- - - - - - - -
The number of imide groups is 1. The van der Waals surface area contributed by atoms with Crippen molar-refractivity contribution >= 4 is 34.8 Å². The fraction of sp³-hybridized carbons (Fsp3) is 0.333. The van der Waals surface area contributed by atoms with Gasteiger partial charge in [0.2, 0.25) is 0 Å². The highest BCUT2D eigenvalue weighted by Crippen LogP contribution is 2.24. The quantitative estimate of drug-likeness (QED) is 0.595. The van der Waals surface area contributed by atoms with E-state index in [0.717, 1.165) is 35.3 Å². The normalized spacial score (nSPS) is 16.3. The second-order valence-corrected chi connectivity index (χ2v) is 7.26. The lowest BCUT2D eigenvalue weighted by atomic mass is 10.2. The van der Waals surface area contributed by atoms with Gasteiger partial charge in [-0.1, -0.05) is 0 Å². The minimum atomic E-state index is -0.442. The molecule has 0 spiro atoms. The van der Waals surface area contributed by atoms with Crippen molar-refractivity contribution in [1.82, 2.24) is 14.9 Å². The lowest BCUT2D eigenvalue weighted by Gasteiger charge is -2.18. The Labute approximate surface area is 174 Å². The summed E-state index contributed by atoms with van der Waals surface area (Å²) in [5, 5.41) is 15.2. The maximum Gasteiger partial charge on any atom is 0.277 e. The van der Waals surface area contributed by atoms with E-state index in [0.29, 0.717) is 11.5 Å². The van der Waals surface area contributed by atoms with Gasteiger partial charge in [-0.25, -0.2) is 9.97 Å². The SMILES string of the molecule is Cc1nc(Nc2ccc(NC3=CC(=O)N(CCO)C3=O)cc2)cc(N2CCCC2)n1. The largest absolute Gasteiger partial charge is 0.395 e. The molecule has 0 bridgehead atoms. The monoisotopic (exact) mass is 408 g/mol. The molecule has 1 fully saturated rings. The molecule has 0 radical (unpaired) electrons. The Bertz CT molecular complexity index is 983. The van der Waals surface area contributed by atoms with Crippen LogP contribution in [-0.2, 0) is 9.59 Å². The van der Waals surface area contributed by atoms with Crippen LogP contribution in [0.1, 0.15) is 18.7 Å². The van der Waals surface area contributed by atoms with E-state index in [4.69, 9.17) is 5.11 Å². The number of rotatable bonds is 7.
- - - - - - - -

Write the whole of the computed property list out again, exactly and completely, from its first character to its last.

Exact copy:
The number of imide groups is 1. The van der Waals surface area contributed by atoms with Crippen molar-refractivity contribution >= 4 is 34.8 Å². The fraction of sp³-hybridized carbons (Fsp3) is 0.333. The van der Waals surface area contributed by atoms with Gasteiger partial charge in [0.2, 0.25) is 0 Å². The highest BCUT2D eigenvalue weighted by Crippen LogP contribution is 2.24. The quantitative estimate of drug-likeness (QED) is 0.595. The van der Waals surface area contributed by atoms with E-state index in [0.717, 1.165) is 35.3 Å². The normalized spacial score (nSPS) is 16.3. The second-order valence-corrected chi connectivity index (χ2v) is 7.26. The lowest BCUT2D eigenvalue weighted by atomic mass is 10.2. The van der Waals surface area contributed by atoms with Gasteiger partial charge in [-0.1, -0.05) is 0 Å². The minimum atomic E-state index is -0.442. The molecule has 0 spiro atoms. The van der Waals surface area contributed by atoms with Crippen molar-refractivity contribution in [1.82, 2.24) is 14.9 Å². The lowest BCUT2D eigenvalue weighted by Gasteiger charge is -2.18. The Labute approximate surface area is 174 Å². The summed E-state index contributed by atoms with van der Waals surface area (Å²) in [5, 5.41) is 15.2. The maximum Gasteiger partial charge on any atom is 0.277 e. The van der Waals surface area contributed by atoms with E-state index in [0.29, 0.717) is 11.5 Å². The van der Waals surface area contributed by atoms with Gasteiger partial charge in [-0.25, -0.2) is 9.97 Å². The SMILES string of the molecule is Cc1nc(Nc2ccc(NC3=CC(=O)N(CCO)C3=O)cc2)cc(N2CCCC2)n1. The largest absolute Gasteiger partial charge is 0.395 e. The molecule has 0 bridgehead atoms. The monoisotopic (exact) mass is 408 g/mol. The molecule has 1 fully saturated rings. The molecule has 0 radical (unpaired) electrons. The Bertz CT molecular complexity index is 983. The van der Waals surface area contributed by atoms with Crippen LogP contribution in [-0.2, 0) is 9.59 Å². The van der Waals surface area contributed by atoms with Crippen LogP contribution in [0.1, 0.15) is 18.7 Å². The van der Waals surface area contributed by atoms with E-state index in [4.69, 9.17) is 5.11 Å². The number of rotatable bonds is 7.